Students and staff were excited to finally be back in person after a rough year and a half of holding class over Zoom. One of the changes that a lot of students were particularly looking forward to was the new dress code...until it was revoked. At the beginning of the year, the dress code allowed hats and hoodies and was pretty lenient with short shorts, crop tops, tube tops, and playboy clothing- all items that were strictly regulated in the dress code during past years.
But on August 25th, Principal Rogers asked students to refrain from wearing hats and hoodies due to the concern of student and staff safety. “We’ve had a few instances where students engaged in “tomfoolery,” were caught on video; we were unable to identify the students as a result of them wearing head gear (hats/hoodies)… and a mask. Not good.” Principal Rogers wrote.
On September 8th, Principal Rogers sent out an additional newsletter that entailed an update to the dress code, titled “What are you wearing!?!” Principal Rogers encouraged students to stray from wearing clothes that reveal undergarments, playboy insignias, t-shirts advertising drug/alcohol and profanity references, crop tops that reveal bra under bands, tank top undershirts with no bras, skirts so short that panties and 1/4 of the lower glutes are hanging out, and sagging pants where underwear are spilling out. He also reminded students that they are not entertainers but they're here to learn. Students, particularly females, as well Instagram account @jhhs.moxie, were a tad bit mad about the newsletter.
“I think the dress code is sexist and teaches people to be more conscious of what other people are wearing. The main focus in school should be learning. People shouldn’t be distracted by any type of clothing,” senior Mila Rivera said.
“We’re in a completely different generation. I think the people who have to get over it are the older people and the people actually working in the school because, honestly, more kids dress like that than don’t. If you’re going to school in something, you’re comfortable in it. Kids get more distracted by a fly in the classroom than looking at a student. I saw that today. A kid was trying to catch a fly for 20 minutes,” senior Natalia Reyes said.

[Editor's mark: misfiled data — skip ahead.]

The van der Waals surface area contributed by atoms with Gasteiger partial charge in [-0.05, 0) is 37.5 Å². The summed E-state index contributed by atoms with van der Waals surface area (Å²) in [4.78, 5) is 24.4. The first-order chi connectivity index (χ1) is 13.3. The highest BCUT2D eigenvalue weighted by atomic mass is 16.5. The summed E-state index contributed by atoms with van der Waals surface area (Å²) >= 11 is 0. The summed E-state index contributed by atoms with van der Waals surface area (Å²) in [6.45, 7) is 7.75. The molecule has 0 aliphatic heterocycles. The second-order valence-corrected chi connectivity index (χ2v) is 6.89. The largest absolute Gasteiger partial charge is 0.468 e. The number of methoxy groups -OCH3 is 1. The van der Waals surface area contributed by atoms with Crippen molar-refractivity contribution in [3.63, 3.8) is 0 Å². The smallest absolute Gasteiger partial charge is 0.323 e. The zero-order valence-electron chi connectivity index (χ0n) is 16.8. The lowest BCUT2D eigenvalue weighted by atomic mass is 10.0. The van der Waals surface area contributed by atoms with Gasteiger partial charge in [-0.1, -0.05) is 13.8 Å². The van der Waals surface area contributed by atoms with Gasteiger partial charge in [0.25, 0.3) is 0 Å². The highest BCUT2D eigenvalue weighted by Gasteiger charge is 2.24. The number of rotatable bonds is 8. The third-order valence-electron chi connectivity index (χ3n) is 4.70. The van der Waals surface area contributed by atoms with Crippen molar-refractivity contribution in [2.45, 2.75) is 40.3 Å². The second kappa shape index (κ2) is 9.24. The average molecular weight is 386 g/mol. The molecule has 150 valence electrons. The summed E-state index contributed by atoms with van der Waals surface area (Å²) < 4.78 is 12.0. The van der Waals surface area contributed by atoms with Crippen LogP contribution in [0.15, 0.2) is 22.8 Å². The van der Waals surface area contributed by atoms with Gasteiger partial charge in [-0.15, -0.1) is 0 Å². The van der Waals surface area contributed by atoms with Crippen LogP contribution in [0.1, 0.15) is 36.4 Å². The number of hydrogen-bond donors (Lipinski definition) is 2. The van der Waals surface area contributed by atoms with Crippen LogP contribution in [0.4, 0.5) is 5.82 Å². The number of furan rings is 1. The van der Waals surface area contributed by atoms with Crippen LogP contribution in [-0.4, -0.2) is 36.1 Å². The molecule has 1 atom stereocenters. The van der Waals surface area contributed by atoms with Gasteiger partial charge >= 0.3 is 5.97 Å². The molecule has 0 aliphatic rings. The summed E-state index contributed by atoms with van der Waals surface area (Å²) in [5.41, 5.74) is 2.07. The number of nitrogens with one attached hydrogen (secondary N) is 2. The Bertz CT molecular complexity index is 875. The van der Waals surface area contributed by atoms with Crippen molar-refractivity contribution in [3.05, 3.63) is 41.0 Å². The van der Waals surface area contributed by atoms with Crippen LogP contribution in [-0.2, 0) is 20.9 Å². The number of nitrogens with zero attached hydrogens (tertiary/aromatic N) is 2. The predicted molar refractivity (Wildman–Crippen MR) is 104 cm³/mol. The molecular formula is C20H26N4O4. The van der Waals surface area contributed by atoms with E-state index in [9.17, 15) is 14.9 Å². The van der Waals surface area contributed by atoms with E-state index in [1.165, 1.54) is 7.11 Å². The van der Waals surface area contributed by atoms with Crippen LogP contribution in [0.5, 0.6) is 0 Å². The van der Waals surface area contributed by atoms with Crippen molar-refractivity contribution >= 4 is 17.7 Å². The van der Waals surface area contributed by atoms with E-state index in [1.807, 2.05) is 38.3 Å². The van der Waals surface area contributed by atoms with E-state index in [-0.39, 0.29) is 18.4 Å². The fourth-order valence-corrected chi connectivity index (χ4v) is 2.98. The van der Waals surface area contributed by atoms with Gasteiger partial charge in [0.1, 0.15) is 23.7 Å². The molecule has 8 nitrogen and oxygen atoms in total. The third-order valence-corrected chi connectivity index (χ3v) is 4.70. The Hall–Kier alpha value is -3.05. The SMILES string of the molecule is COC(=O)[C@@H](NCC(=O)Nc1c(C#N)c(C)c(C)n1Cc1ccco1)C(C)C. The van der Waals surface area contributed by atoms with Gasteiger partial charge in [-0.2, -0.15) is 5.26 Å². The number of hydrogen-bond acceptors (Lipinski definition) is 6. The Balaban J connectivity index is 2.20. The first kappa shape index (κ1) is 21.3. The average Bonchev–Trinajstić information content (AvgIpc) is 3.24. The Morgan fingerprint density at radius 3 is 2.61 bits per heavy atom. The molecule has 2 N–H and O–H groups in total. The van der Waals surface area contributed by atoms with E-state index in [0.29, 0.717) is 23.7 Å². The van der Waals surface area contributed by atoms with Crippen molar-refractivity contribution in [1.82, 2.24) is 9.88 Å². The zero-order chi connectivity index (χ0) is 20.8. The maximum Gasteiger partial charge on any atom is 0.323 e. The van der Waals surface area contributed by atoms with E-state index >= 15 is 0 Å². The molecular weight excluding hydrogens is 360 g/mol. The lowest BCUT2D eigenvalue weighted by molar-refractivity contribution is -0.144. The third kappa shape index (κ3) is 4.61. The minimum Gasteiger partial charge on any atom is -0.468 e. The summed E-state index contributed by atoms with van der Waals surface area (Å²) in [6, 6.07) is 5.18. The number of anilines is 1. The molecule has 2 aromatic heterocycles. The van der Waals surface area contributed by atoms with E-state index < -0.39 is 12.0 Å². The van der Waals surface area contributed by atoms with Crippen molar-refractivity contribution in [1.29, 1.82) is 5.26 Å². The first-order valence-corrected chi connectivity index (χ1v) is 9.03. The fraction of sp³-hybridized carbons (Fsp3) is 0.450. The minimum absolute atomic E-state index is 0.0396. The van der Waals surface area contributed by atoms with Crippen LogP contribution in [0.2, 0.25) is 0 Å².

Students believe that the problem lies more with the way students are being viewed by adults in the building rather than the actual garments being worn by students. In this generation, clothes have become a major part of self-expression. Whether it be grunge, exotic, vintage, cottagecore, dark academia, artsy, etc., these are all styles that students are using to express themselves. There are so many different types of clothing in our generation to the point where a majority of students are barely fazed by the clothes others are wearing. We see it as just normal, everyday wear. We don’t constantly stare at each other because someone’s wearing something more out there than what is considered ‘normal.’
Principal Rogers concluded the newsletter stating, “Let’s focus a little more on self-respect and school decorum. Students, you can't hide who you are! No hat, hood, silly cartoon bunny or any other accoutrement is going to change that, and that's fine because you are fantastic just the way you are.”
I completely agree with what Principal Rogers is saying here, and I’m sure most students would also agree. No clothes are going to change who we are as a person, so why should it matter what we wear? Are teachers and staff unable to get to know students personally because of the clothes they’re wearing? Students don’t feel any less self respect when they’re wearing a playboy shirt rather than a plain white shirt. We wear our clothes for ourselves, not others.
Students of Hersey respect Principal Rogers and acknowledge his efforts in making the school a better place, but the newsletter he sent out could have been executed in a more effective way. Using terms like panties and glutes, comparing students to entertainers, and bringing up self-respect came off as offensive to many students. Instagram account @jhhs.moxie was organizing a protest that was to take place on September 17th, and many students were reposting @jhhs.moxie’s posts and stories, as well as participating in the protest. The protest never actually took place, but the fact that many students were spreading the word about the protest speaks levels. There, of course, should be a dress code in place, but it definitely should not have been worded in this manner. There are parts of the dress code that should remain as is, but there are also parts that really shouldn’t be included. The wording of the newsletter makes it seem like students are dressing more provocatively than they actually are. We are in a new generation; leave the past in the past.